Illegal Mexican Migration & the United States/Mexico Border: The Effects of Operation Hold the Line on El Paso/Juárez - PDF

Illegal Mexican Migration & the United States/Mexico Border: The Effects of Operation Hold the Line on El Paso/Juárez Frank D. Bean, Roland Chanove, Robert G. Cushing, Rodolfo de la Garza, Gary P. Freeman,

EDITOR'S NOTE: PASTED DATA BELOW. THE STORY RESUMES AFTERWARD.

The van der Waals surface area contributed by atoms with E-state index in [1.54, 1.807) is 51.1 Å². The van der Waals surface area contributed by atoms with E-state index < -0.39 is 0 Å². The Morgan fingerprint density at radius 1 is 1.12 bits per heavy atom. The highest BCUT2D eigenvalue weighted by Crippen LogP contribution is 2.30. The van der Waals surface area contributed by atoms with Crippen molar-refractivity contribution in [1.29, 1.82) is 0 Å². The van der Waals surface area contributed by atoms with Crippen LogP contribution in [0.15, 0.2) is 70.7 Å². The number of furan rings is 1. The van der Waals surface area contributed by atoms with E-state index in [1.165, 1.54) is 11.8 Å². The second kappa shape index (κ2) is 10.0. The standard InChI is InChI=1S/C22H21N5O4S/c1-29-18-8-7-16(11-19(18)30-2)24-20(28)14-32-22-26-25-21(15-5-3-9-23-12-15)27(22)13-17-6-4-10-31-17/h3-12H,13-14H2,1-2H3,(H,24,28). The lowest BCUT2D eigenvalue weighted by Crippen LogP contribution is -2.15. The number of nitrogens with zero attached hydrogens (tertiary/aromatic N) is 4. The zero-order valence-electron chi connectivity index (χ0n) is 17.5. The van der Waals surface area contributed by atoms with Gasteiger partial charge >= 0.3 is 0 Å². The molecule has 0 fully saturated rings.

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Illegal Mexican Migration & the United States/Mexico Border: The Effects of Operation Hold the Line on El Paso/Juárez Frank D. Bean, Roland Chanove, Robert G. Cushing, Rodolfo de la Garza, Gary P. Freeman, Charles W. Haynes, David Spener U.S. COMMISSION ON IMMIGRATION REFORM THE U.S. COMMISSION ON IMMIGRATION REFORM IS A BIPARTISAN COMMISSION AUTHORIZED BY THE IMMIGRATION ACT OF 1990 AND CHARGED WITH EXAMINING IMMIGRATION POLICY AND ITS IMPACT ON SOCIAL, ECONOMIC, AND COMMUNITY RELATIONS, ON POPULATION SIZE AND CHARACTERISTICS, AND ON THE ENVIRONMENT. MR. RICHARD ESTRADA ASSOCIATE EDITOR, DALLAS MORNING NEWS APPOINTED BY SENATE REPUBLICAN LEADERSHIP MR. HAROLD EZELL PRESIDENT, THE EZELL GROUP, INC. APPOINTED BY HOUSE REPUBLICAN LEADERSHIP DR. LAWRENCE H. FUCHS, VICE CHAIR JAFFEE PROFESSOR OF AMERICAN CIVILIZATION AND POLITICS, BRANDEIS UNIVERSITY APPOINTED BY SENATE DEMOCRATIC LEADERSHIP ELECTED BY COMMISSIONERS TO BE DEMOCRATIC VICE CHAIR ROBERT CHARLES HILL, ESQ. PARTNER, JENKENS AND GILCHRIST APPOINTED BY HOUSE REPUBLICAN LEADERSHIP PROFESSOR BARBARA JORDAN, CHAIR PROFESSOR, LBJ SCHOOL OF PUBLIC AFFAIRS APPOINTED TO CHAIR THE COMMISSION BY PRESIDENT CLINTON WARREN R. LEIDEN, ESQ. EXECUTIVE DIRECTOR, AMERICAN IMMIGRATION LAWYERS ASSOCIATION APPOINTED BY HOUSE DEMOCRATIC LEADERSHIP MR. NELSON MERCED CHIEF EXECUTIVE OFFICER, INQUILINOS BORICAS EN ACCION/ EMERGENCY TENANT COUNCIL, INC. APPOINTED BY SENATE DEMOCRATIC LEADERSHIP BRUCE A. MORRISON, ESQ. PARTNER, MORRISON AND SWAINE APPOINTED BY HOUSE DEMOCRATIC LEADERSHIP DR. MICHAEL S. TEITELBAUM, VICE CHAIR PROGRAM OFFICER, ALFRED P. S LOAN FOUNDATION APPOINTED BY SENATE REPUBLICAN LEADERSHIP ELECTED BY COMMISSIONERS TO BE REPUBLICAN VICE CHAIR SUSAN MARTIN, EXECUTIVE DIRECTOR - 1 - Illegal Mexican Migration & the United States/Mexico Border: The Effects of Operation Hold the Line on El Paso/Juárez FRANK D. BEAN, ROLAND CHANOVE, ROBERT G. CUSHING, RODOLFO DE LA GARZA, GARY P. FREEMAN, CHARLES W. HAYNES, DAVID SPENER POPULATION RESEARCH CENTER THE UNIVERSITY OF TEXAS AT AUSTIN JULY 1994 - 2 - Acknowledgements WE OWE THANKS AND GRATITUDE TO MANY PEOPLE AND SEVERAL INSTITUTIONS FOR ASSISTANCE IN CONDUCTING AND COMPLETING THIS PROJECT. REGRETTABLY, WE CANNOT ACKNOWLEDGE ALL OF THEM HERE. SEVERAL GROUPS OF PERSONS, HOWEVER, DESERVE SPECIAL RECOGNITION. FIRST, WE WISH TO EXPRESS OUR APPRECIATION TO THE PEOPLE IN EL PASO AND JUÁREZ WHO FREELY COOPERATED WITH AND GENEROUSLY GAVE THEIR TIME AND ASSISTANCE TO THE PROJECT. WE ESPE- CIALLY WANT TO THANK CHIEF PATROL AGENT SILVESTRE REYES OF THE BORDER PATROL AND MAYORS LARRY FRANCIS AND FRANCISCO VILLAREAL OF EL PASO AND JUÁREZ, RESPECTIVELY. ALSO, MR. MARTIN GONZALEZ DE LA VARA OF EL COLEGIO DE LA FREONTERA NORTE IN JUÁREZ WAS HELPFUL. SECOND, WE ARE VERY GRATEFUL TO ANGELA ESCAJEDA, CHERYL HOWARD, BRYAN ROBERTS, AND KATHLEEN STAUDT FOR ADVICE AND ASSISTANCE AT VARIOUS POINTS IN THE RESEARCH. THIRD, WE WISH TO ACKNOWLEDGE THE CONTRIBUTIONS TO THE PROJECT OF THE UNIVERSITY OF TEXAS AT AUSTIN. BOTH THE POPULATION RESEARCH CENTER (THROUGH A GRANT FROM THE MACARTHUR FOUNDATION) AND THE INSTITUTE OF LATIN AMERICAN STUDIES (THROUGH A GRANT FROM THE MELLON FOUNDATION) PROVIDED SUPPORT. THE POPULATION RESEARCH CENTER ALSO RECEIVES CORE SUP- PORT FOR CERTAIN PROJECTS FROM THE NATIONAL INSTITUTE OF CHILD AND HUMAN DEVELOPMENT [NICHD GRANT #HD-06160]. FOURTH, EVE KARABANOW, JOSEPH SALAZAR, AND JENNIFER SCALORA PROVIDED RESEARCH AND OTHER ASSISTANCE THAT WAS, WITHOUT QUESTION, ABOVE AND BEYOND THE CALL OF ANY DUTY. WE ARE TRULY GRATEFUL. - 3 - CONTENTS I. INTRODUCTION 5 II. THE OPERATION AND ITS CONTEXT 7 OPERATION HOLD THE LINE 7 THE METROPOLITAN CONTEXT 11 LEGAL NONIMMIGRANT BORDER CROSSINGS 13 III. EFFECTS ON ILLEGAL FLOWS 17 APPREHENSIONS DATA 19 BRIDGE CROSSING DATA 26 CONCLUSIONS 37 IV. EFFECTS ON BUSINESS AND ECONOMIC ACTIVITIES 37 BUSINESS LEADER RESPONSE 38 SALES 39 CITY SALES AND USE TAX COLLECTIONS 42 LABOR MARKET 43 TOURISM 46 BUS RIDERSHIP 46 ACCIDENTS 47 JUÁREZ BUSINESS ACTIVITIES 48 CONCLUSIONS 50 V. EFFECTS ON EDUCATION, BIRTHS AND SOCIAL SERVICES 51 EDUCATION 51 BIRTHS 57 WELFARE UTILIZATION 63 EFFECTS IN JUÁREZ 64 CONCLUSIONS 65 VI. EFFECTS ON CRIME AND RELATED INDICATORS IN EL PASO 65 LOCAL PERCEPTIONS AND EXPECTATIONS 65 TRENDS AND THE MAGNITUDE OF CRIME IN EL PASO 68 SERIOUS CRIME 73 GEOGRAPHIC DISTRIBUTION OF CRIME 81 JUVENILE OFFENDERS AND THE RACIAL/ETHNIC DISTRIBUTION OF ARRESTS 82 COST OF CRIME 84 OTHER MEASUREMENTS 87 CONCLUSIONS 92 VII. COMMUNITY & ORGANIZATIONAL EFFECTS IN EL PASO 93 PUBLIC OPINION 93 MEXICAN-AMERICAN COMMUNITY57 94 HUMAN RIGHTS 99 JOB SATISFACTION AMONG BORDER PATROL AGENTS 103 CONCLUSIONS 107 VIII. EFFECTS ON ILLEGAL BORDER CROSSERS IN EL PASO AND JUÁREZ 107 BEFORE OPERATION BLOCKADE 107 THE BORDER CROSSING CARD 109 EFFECTS AND RESPONSES 117 IX. SUMMARY 123 FINDINGS 123 ASSESSMENT 124 POLICY IMPLICATIONS 126 REFERENCES 129 - 4 - Tables 1. REQUIREMENTS FOR PROCESSING APPLICATION FOR CROSSING CARD A TYPOLOGY OF MEXICAN BORDER CROSSERS IN EL PASO/JUÁREZ AVERAGE MONTHLY LINEWATCH AND NONLINEWATCH APPREHENSIONS & ENFORCEMENT HOURS BY SECTOR GROUPING, FYS LINEWATCH AND NONLINEWATCH APPREHENSIONS PER HOUR BY SECTOR GROUPING, FYS TIME SERIES REGRESSION RESULTS FOR MONTHLY LINEWATCH AND NONLINEWATCH APPREHENSIONS ON ENFORCEMENT HOURS & POST-OPERATION DUMMIES BY STATE SECTOR GROUPINGS LEGAL STATUS CATEGORIES OF MEXICAN COMMUTER WORKERS CATEGORIES & ESTIMATED NUMBERS OF COMMUTERS ESTIMATED NUMBERS OF MEXICAN COMMUTER WORKERS RESIDING IN CIUDAD JUÁREZ TRENDS IN NORTHBOUND & SOUTHBOUND PEDESTRIAN CROSSINGS ON THE PASO DEL NORTE & STANTON STREET INTERNATIONAL BRIDGES POST-BLOCKADE CHANGES IN DIFFERENCE & RATIO BETWEEN NORTHBOUND & SOUTHBOUND PEDESTRIAN CROSSINGS, PASO DEL NORTE & STANTON STREET INTERNATIONAL BRIDGES NORTHBOUND & SOUTHBOUND PEDESTRIAN CROSSINGS RATIO OF OBSERVED TO EXPECTED SOUTHBOUND PEDESTRIAN CROSSINGS, PASO DEL NORTE & STANTON STREET INTERNATIONAL BRIDGES RATIO OF OBSERVED TO EXPECTED NUMBERS OF NORTHBOUND PEDESTRIAN CROSSINGS, PASO DEL NORTE INTERNATIONAL BRIDGE PERCENT CHANGES IN REPORTED GROSS SALES IN THE RETAIL TRADE INDUSTRY: ZIP CODES IN EL PASO PERCENT CHANGES IN SALES TAX ALLOCATIONS PERCENT CHANGES IN SALES TAX ALLOCATIONS JOB ORDERS TAKEN BY TEXAS EMPLOYMENT COMMISSION, EL PASO COUNTY MEAN NEW JOB ORDER LISTINGS FOR EL PASO TEXAS EMPLOYMENT COMMISSION SELECTED WEEKS UNEMPLOYMENT RATE IN EL PASO COUNTY HOTEL OCCUPANCY RATES IN EL PASO AUTOMOBILE-PEDESTRIAN ACCIDENTS: EL PASO BORDER HIGHWAY CHANGES IN ENROLLMENT, SELECTED SCHOOLS: EL PASO INDEPENDENT SCHOOL DISTRICT SCHOOL ENROLLMENTS IN NINE EL PASO COUNTY ISDS SCHOOL ENROLLMENT & PERCENTAGE OF STUDENTS CLASSIFIED AS ECONOMICALLY DISADVANTAGED DISTRIBUTION OF FUNDING, HISPANIC BIRTHS IN EL PASO COUNTY THOMASON HOSPITAL STATISTICS NUMBER OF OFFENSES REPORTED TO THE POLICE PER 100,000 POPULATION FOR 40 U.S. CITIES SIMILAR IN POPULATION SIZE TO EL PASO RANKED BY TOTAL CRIME INDEX AVERAGE ANNUAL PERCENT CHANGES IN CRIME RATES PER 100,000 POPULATION FOR 49 U.S. CITIES RANKED BY PERCENT CHANGE IN TOTAL CRIME RATE REGRESSION ANALYSIS OF VIOLENT & PROPERTY CRIME INDEXES: U.S. METROPOLITAN STATISTICAL AREAS MAJOR CRIME TRENDS IN EL PASO CRIMES REPORTED TO THE EL PASO POLICE DEPARTMENT BY MONTH ESTIMATES OF POST-OPERATION EFFECT ON MAJOR CRIME FOR FOUR MODELS OF TREND & SEASONALITY DIFFERENCES IN AVERAGE ARREST RATES FROM EL PASO BY RACE/ETHNICITY & AGE CATEGORY VARIOUS MEASURES OF COST OF CRIME TOTAL APPREHENSIONS OF ILLEGAL ALIEN ADULTS BY SANTA FE RAILROAD POLICE OFFICERS APPREHENSIONS OF PEOPLE ATTEMPTING TO IMPORT DRUGS AMOUNTS OF SEIZURES OF DRUGS AT BRIDGES BY U.S. CUSTOMS SERVICE SEIZURES OF ILLEGAL AGRICULTURAL GOODS AND CARGO HUMAN RIGHTS-RELATED INCIDENTS REPORTED, EL PASO SECTOR TYPES OF ABUSE COMPARISON OF CHARACTERISTICS OF ILLEGAL BORDER CROSSERS, NONCROSSERS, & CROSSERS WHO POSSESS THE BORDER CROSSING CARD TYPES OF FALSE DOCUMENTATION ATTEMPTED BY MEXICAN CROSSERS, BRIDGE OF THE AMERICAS Figures 1. NUMBER OF OF LINEWATCH APPREHENSIONS EL PASO POSTAL ZIP CODES HISPANIC BIRTHS IN EL PASO COUNTY NON-HISPANIC BIRTHS IN EL PASO COUNTY HISPANIC BIRTHS IN EL PASO COUNTY BY YEAR -62- - 5 - I. Introduction On September 19, 1993, Silvestre Reyes, the Chief of the El Paso Sector of the Border Patrol of the U.S. Immigration and Naturalization Service [INS], launched Operation Blockade along a twenty-mile stretch of the U.S./Mexico border between El Paso and Juárez. Renamed Operation Hold the Line three weeks later (to avoid the negative connotations associated with the word blockade ), the initiative represented an effort to cut off illegal migration from Mexico into El Paso (and through El Paso into the United States). As such, it involved a major shift in strategy on the part of the El Paso sector Border Patrol. Previously the Border Patrol had allowed relatively unhindered movements across the river, concentrating on the subsequent interception of crossers who had already entered the city, including those who were trying to move inland at major transportation arteries (roads, railroad lines, and airports). While the old strategy took advantage of the rugged, arid terrain around El Paso that makes it difficult for long distance migrants to move to other destinations once they have entered, it allowed easy access to El Paso for substantial numbers of undocumented Mexicans who were not intent on migrating on to other destinations. The new strategy, however, by saturating the border between El Paso and Juárez with agents, was intended to curtail both local and long-distance illegal migration. This research examines the workings and effects of Operation Hold the Line, starting with its inception in late September 1993 and running through April 1994, the latest release date for relevant data as of the writing of this report. The main goal of the Operation was to slow illegal flows. In the words of the Border Patrol, Operation Hold the Line s main mission is to prevent... undocumented aliens from crossing illegally (Reyes 1994). Hence, the first objective of this study is to assess the extent to which a slowdown in such flows has been achieved. The second major goal of the study is to determine the social and economic effects of the Operation on El Paso/Juárez. This is not only crucial for determining the extent to which the Operation is achieving its primary mission, but it is also fundamental for developing rough overall assessments of the Op- eration. Without knowing its consequences, it would be difficult to tell if the Operation has been working in the ways it was intended, not to mention hard to render an overall judgment about the balance of positive and negative consequences that it might be generating. The study s ultimate objective, which is to discern the larger significance of the Operation for issues pertaining to U.S. immigration and immigrant policy, has several implications. First, it means consequences must be assessed for both El Paso and Juárez. If apparently positive effects in one community are accompanied by seemingly negative effects in the other, then focusing on only one side of the border could give misleading impressions about the overall effects on two cities tied by a symbiotic (if at times uneasy) relationship. Obviously each city s home country retains sovereignty over its side of the border. But equally clearly, if one city gains at the expense of the other, hardship and disequilibrium may result, with attendant implications both for the kinds and numbers of Mexicans wanting to migrate to the United States and for the kind of reception migrants encounter when they arrive. Second, different persons cross the border between Juárez and El Paso for different reasons, which means that there are several different types of border crossers. Generalizations about one type of flow may not apply to another type. Thus, Operation Hold the Line may have affected (and may be affecting) these different kinds of crossers in varying ways. It is critical to examine initiatives like Operation Hold the Line within a framework that from the very beginning takes into account this possibility. This conceptualization of multiple kinds of border crossers provides not only a multidimensional framework for examining the workings and effects of Operation Hold the Line, but one that also holds the promise of leading to new ways to assess the effectiveness of border control policies and strategies. Third, and relatedly, an adequate interpretation of the effects of Operation Hold the Line must consider a multiplicity of outcomes. For example, an interpretation that seemingly explains changes since the inception of the Operation in apprehension sta- - 6 - tistics but not in hospital admissions and births, for example, is less useful than one that explains both. The strategy used examines a wide range of consequences that might be thought to be associated with the Operation. This offers the advantages of both greater comprehensiveness of coverage and an increased likelihood of discerning the Operation s effects. Whereas individual pieces of evidence may not provide enough basis for reaching firm conclusions, many different pieces of evidence taken together carry greater weight and provide a stronger basis for research conclusions, especially if these generally point in the same direction. Certain theoretical and methodological considerations have implications for the strategies followed in this research. Theoretical notions about the U.S./ Mexico border consist of implicit and explicit ideas people hold and articulate about the structure and functioning of economic and social relationships in the relevant regions of both countries. Different theories influence thinking about the kinds of immigration (and other) policies that various observers believe are most needed in a post-nafta environment. Views that give overriding emphasis to the border as a mostly geographic boundary between sovereign states tend to highlight divergences in state interests and the need for policies that protect these, just as views that give predominant weight to the border as an area in which northern Mexico and the southwestern United States are inextricably tied together tend to highlight convergences in state interests and the need for policies that foster further integration (Bean, Vernez & Kelly 1989; Weintraub 1990). The theoretical view used here combines elements of both of these. It is akin to perspectives that see the border as a complex mixture of both integrating and differentiating processes that are often in tension with one another (Lowenthal & Burgess 1993). Policies that would either only increase legal crossings or only restrict illegal crossings risk oversimplifying the complexities involved in border dynamics. As shown below in the case of the U.S./Mexico border in general, and in the case of Operation Hold the Line in particular, legal and illegal migration are not only connected by virtue of U.S. immigration policy and border control strategies, they also often appear to substitute for one another. This examination of Operation Hold the Line thus seeks to assess its effects on both illegal and legal crossings, as well as to discern the implications of these for various policy options concerning both legal and illegal immigration and nonimmigrant crossings at the U.S./ Mexico border. Methodologically, this research relies on both quantitative and qualitative evidence to develop an assessment of the Operation. The former includes official statistics that provide a basis for ascertaining the representativeness, scope, and magnitude of the Operation s effects. Border crossing and apprehensions data, police and crime data, birth and hospital data, education and school attendance statistics, and sales tax and general sales data were examined. The qualitative evidence is obtained from ethnographic fieldwork and in-depth interviews that provide information about motivations and processes not always revealed in official statistics; over four months the research team conducted interviews with nearly two hundred persons, including both local and federal government officials in both El Paso and Juárez, as well as numerous other persons at border crossing sites and other locales in both cities. The objective of the study is thus to combine the lessons from both qualitative and quantitative data into an interpretation of what has been happening in El Paso/ Juárez as a result of the onset and continuation of Operation Hold the Line. The monograph is organized into nine chapters. After the introduction, the second is a description of Operation Hold the Line, together with a discussion of the geographical and metropolitan context within which the Operation has taken place. The third examines evidence about the curtailment of flows as indicated by border crossing and apprehensions data. The fourth examines effects on business and economic activity, and the fifth analyzes effects on education, births and social services. The sixth presents an examination of the effects of the Operation on crime rates and other indicators of illegal or disruptive behaviors. The seventh details effects on community and public opinion. The eighth chapter focuses on the Operation s consequences for Juárez - 7 - and the people living there, paying special attention to the experience of obtaining and using Border Crossing Cards. The ninth provides an overall assessment of the Operation s effects, together with discussion of the implications of the study s findings for immigration and border crossing issues. II. The Operation and Its Context This chapter presents a brief description of the Operation, followed by a discussion of the wider metropolitan and border crossing context within which the Operation began and continues to the present day. Two aspects of context are particularly important: the geographic and urban structural features of the larger El Paso/Juárez metropolitan area that both constrain and compel certain kinds of migration patterns; and the policies governing legal nonimmigrant border crossings between Juárez and El Paso, together with their implementation, that structure the interrelationship between legal and illegal migration in the region. Thus, understanding the effects of the Operation necessitates both an awareness of the circumstances under which legal crossings take place and a recognition that these can often influence illegal crossings. Operation Hold the Line Operation Blockade was launched on Sunday, September 19, Conceived by Silvestre Reyes, Chief Patrol Agent for the El Paso Sector of the United States Border Patrol, the Operation represented a major change in strategy for controlling the border in the El Paso sector. The previous emphasis had been on apprehending suspected illegal aliens once they had crossed the border. The new concept was to enhance linewatch operations by maintaining a high profile along a stretch of approximately twenty miles of border in the metropolitan El Paso area. The goal was to discourage the unregulated flow of illegal migration of individuals from Mexico into El Paso and the United States by stopping people before they crossed the border (Martin 1993). Shortly after his appointment in July, 1993, Chief Reyes submitted plans for Operation Blockade to Headquarters, U.S. Immigration and Naturalization Service [INS], suggesting that the border could be controlled with an aggressive, high-profile interception strategy. INS approved the expenditure of $300 thousand for the operation, primarily to fund overtime payments. The Operation was launched shortly after midnight on September 19, when 130 agents and 3 maintenance crews were deployed to saturate the line along the river and to begin repairing holes in the border fence. More than 400 of the El Paso Sector s 650 Border Patrol agents were deployed 24-